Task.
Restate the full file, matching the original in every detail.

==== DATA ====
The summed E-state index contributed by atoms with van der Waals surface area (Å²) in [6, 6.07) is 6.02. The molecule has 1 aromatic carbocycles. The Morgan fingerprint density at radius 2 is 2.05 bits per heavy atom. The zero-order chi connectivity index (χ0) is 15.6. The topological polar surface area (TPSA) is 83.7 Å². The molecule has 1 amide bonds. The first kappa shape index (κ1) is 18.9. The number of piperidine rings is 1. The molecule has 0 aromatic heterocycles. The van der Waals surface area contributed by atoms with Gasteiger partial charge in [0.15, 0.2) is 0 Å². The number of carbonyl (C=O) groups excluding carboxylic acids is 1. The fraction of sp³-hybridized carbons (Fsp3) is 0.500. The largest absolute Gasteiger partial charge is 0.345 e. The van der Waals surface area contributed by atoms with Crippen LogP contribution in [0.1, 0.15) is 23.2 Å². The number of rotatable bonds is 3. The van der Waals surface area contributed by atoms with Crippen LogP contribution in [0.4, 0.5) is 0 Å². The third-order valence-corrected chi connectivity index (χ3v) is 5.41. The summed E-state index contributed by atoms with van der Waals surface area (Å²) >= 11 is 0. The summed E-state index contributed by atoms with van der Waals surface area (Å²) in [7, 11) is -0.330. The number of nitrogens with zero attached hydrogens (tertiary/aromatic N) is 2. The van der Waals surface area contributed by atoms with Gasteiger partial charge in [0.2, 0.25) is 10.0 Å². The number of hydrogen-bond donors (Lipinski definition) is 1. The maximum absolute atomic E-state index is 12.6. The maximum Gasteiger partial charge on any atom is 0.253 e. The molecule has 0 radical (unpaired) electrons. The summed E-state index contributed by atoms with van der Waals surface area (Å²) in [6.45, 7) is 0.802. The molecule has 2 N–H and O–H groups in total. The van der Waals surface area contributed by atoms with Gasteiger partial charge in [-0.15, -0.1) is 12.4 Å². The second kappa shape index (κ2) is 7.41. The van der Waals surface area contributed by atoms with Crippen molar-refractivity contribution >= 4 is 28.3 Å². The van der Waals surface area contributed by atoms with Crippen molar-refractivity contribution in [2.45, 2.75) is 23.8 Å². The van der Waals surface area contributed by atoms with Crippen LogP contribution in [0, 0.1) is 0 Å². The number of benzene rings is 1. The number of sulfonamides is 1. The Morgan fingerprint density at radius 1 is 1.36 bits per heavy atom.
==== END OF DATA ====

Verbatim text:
The summed E-state index contributed by atoms with van der Waals surface area (Å²) in [6, 6.07) is 6.02. The molecule has 1 aromatic carbocycles. The Morgan fingerprint density at radius 2 is 2.05 bits per heavy atom. The zero-order chi connectivity index (χ0) is 15.6. The topological polar surface area (TPSA) is 83.7 Å². The molecule has 1 amide bonds. The first kappa shape index (κ1) is 18.9. The number of piperidine rings is 1. The molecule has 0 aromatic heterocycles. The van der Waals surface area contributed by atoms with Gasteiger partial charge in [0.15, 0.2) is 0 Å². The number of carbonyl (C=O) groups excluding carboxylic acids is 1. The fraction of sp³-hybridized carbons (Fsp3) is 0.500. The largest absolute Gasteiger partial charge is 0.345 e. The van der Waals surface area contributed by atoms with Crippen LogP contribution in [0.1, 0.15) is 23.2 Å². The number of rotatable bonds is 3. The van der Waals surface area contributed by atoms with Crippen LogP contribution in [0.4, 0.5) is 0 Å². The third-order valence-corrected chi connectivity index (χ3v) is 5.41. The summed E-state index contributed by atoms with van der Waals surface area (Å²) >= 11 is 0. The summed E-state index contributed by atoms with van der Waals surface area (Å²) in [7, 11) is -0.330. The number of nitrogens with zero attached hydrogens (tertiary/aromatic N) is 2. The van der Waals surface area contributed by atoms with Gasteiger partial charge in [0.2, 0.25) is 10.0 Å². The number of hydrogen-bond donors (Lipinski definition) is 1. The maximum absolute atomic E-state index is 12.6. The maximum Gasteiger partial charge on any atom is 0.253 e. The molecule has 0 radical (unpaired) electrons. The summed E-state index contributed by atoms with van der Waals surface area (Å²) in [6.45, 7) is 0.802. The molecule has 2 N–H and O–H groups in total. The van der Waals surface area contributed by atoms with Gasteiger partial charge in [-0.15, -0.1) is 12.4 Å². The second kappa shape index (κ2) is 7.41. The van der Waals surface area contributed by atoms with Crippen molar-refractivity contribution >= 4 is 28.3 Å². The van der Waals surface area contributed by atoms with Crippen molar-refractivity contribution in [2.45, 2.75) is 23.8 Å². The van der Waals surface area contributed by atoms with Crippen LogP contribution in [0, 0.1) is 0 Å². The number of benzene rings is 1. The number of sulfonamides is 1. The Morgan fingerprint density at radius 1 is 1.36 bits per heavy atom.